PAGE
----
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I looked into the find command and came up with find . -maxdepth 1 -perm 521 > test.txt to output the permissions to a text file, but is it possible to do it just using, for example, simple commands like ls? As far as I know, ls can't seem to reference permissions specifically so I can't give it a certain permission set to look for.

Is there any other straightforward method I may be overlooking?

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What is un-simple about find? It is a bog-standard Unix command. – vonbrand Jan 30 '13 at 21:50
if you remove the > test.txt part, the output will just show on the screen like ls – igrossiter Jul 9 at 14:43

Perhaps, you are searching something like:

ls -l | grep '^.r-x-w-r--'

IMHO, there is no tool better than find to search files. It is simple, straightforward and very powerful. Using find ... -exec ... or find ... -print0 | xargs -0 ..., you can easily manipulate, in many ways, files you find. I do not think that you can find any better general purpose tool.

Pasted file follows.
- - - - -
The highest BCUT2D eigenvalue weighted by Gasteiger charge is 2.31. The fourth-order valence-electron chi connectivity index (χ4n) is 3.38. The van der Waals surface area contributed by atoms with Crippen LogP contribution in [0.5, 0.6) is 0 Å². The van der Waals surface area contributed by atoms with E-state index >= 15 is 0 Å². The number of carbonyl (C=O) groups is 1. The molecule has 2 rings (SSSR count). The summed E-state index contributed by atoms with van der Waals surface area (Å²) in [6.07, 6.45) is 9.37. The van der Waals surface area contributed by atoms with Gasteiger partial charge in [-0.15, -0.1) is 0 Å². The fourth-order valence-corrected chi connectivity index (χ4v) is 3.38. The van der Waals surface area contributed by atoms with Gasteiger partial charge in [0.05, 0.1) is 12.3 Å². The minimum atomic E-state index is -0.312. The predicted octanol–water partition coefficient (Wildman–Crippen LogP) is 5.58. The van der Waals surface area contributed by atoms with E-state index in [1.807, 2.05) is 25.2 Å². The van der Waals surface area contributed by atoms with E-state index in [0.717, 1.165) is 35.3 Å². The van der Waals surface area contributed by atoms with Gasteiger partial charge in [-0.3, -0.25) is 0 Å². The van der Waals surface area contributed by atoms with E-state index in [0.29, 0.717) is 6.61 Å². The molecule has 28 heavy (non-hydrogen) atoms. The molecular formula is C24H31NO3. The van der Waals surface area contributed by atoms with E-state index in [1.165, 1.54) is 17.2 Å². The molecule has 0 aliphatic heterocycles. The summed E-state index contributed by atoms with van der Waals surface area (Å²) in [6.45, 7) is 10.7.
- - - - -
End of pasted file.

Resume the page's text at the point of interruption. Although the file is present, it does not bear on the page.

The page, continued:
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If you don't like find you might use standard tools like stat and awk as follows:

shopt -s dotglob
awk '/^521/ {print $2}' <(stat -c "%a %n" *) > test.txt

You need to set the dotglob option if hidden files should be included in the expansion of *.

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find is the straightforward method. If you use zsh, you can use its glob qualifier f (or a bunch of other qualifiers to characterise permission bits individually).

echo *(f521)
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